In this Wealth Planning Update:
With the recent passage of both the American Taxpayer Relief Act of 2012 and the Patient Protection and Affordable Care Act , we spent quite a bit of time talking about taxes last year. Although the impacts from these two laws are still being sorted out, the one thing that has become clear about income and transfer taxes is that nothing is clear. Use of traditional transfer tax savings techniques, like credit shelter trusts, that once were considered almost automatic now must be carefully analyzed for their potentially negative income tax consequences.
In light of this confusion, perhaps one way to deal with these tax changes is to focus instead on the core reasons for your estate plan. After these core issues are identified, the tax planning choices become much easier to make. For instance, one approach that might prove useful is to review the following three questions in order with your wealth planner. Once these questions have been addressed, you, along with your wealth planner and tax advisor, can begin to make tax-based decisions that are right for you and your beneficiaries.
1. How much is enough? While most spouses choose to leave everything to their surviving spouses (either outright or in trust), there is always an exception to the norm. For example, more and more couples are questioning whether all of their wealth should pass to their children on the death of the surviving spouse. As an alternative, many are considering giving at least some property to more distant relatives, key employees or charity.
2. Do any beneficiaries need protection? And if so, from whom? In the final analysis, trusts are designed to protect beneficiaries from someone or something; identifying what those things are makes the drafting process clear. Consider the following examples:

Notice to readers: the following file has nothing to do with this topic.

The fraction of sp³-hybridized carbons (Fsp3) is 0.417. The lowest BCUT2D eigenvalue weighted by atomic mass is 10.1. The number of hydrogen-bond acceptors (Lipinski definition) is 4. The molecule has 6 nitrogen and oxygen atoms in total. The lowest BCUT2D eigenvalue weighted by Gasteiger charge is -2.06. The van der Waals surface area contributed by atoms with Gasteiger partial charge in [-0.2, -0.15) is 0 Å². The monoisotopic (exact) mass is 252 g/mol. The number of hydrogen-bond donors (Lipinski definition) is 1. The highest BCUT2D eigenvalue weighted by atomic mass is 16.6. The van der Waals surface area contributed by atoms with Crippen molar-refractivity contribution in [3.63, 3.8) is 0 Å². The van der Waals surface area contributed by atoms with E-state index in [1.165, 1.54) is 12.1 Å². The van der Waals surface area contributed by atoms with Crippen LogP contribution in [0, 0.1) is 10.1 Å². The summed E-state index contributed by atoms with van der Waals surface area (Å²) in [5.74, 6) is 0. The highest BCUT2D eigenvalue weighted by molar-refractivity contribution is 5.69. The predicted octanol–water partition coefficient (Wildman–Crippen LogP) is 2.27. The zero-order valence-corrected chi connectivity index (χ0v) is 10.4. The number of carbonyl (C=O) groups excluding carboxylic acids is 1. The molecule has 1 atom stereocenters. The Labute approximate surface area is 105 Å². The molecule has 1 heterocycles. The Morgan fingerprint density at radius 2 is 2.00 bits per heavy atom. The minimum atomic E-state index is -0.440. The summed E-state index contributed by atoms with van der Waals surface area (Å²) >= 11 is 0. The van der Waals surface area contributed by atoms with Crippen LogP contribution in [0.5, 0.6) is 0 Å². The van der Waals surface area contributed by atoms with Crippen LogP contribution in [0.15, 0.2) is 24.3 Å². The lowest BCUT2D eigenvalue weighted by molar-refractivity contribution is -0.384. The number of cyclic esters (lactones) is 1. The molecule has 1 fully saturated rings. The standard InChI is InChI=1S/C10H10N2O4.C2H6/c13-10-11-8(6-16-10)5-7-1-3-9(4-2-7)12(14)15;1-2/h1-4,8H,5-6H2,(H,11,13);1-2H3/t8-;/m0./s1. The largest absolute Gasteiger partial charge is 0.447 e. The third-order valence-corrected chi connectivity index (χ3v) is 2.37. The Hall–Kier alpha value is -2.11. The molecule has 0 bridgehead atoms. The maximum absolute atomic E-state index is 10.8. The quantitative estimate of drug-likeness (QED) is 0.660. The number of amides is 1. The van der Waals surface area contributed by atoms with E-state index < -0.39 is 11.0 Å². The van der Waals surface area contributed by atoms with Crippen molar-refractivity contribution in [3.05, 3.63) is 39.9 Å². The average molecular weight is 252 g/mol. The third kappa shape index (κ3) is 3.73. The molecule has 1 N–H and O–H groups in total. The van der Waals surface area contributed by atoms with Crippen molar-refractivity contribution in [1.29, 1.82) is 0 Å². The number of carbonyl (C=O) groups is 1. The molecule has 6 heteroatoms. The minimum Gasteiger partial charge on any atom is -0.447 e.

In each of these cases, a trust can help provide that protection—provided it is drafted correctly.
3. Who will act for when you when you are no longer able to do so? In some ways, this is another protection issue, but it’s different because it deals with planning for your own incapacity, and not your heirs. The issues deal more clearly with intangibles, like where you will live, what level of care you will receive, and who will make those decisions for you if you become incapacitated.
Answering these questions in this order can lead to more effective planning. Start with how much each beneficiary is to receive and then look to the form in which each beneficiary is to receive property (for instance, what kind of protection does he or she need, given the amount of property he or she is to receive?). Finally, in light of these first two issues, determine who should be in charge of administering the property, either when you are incapacitated or following your death.
Example of effective planning in action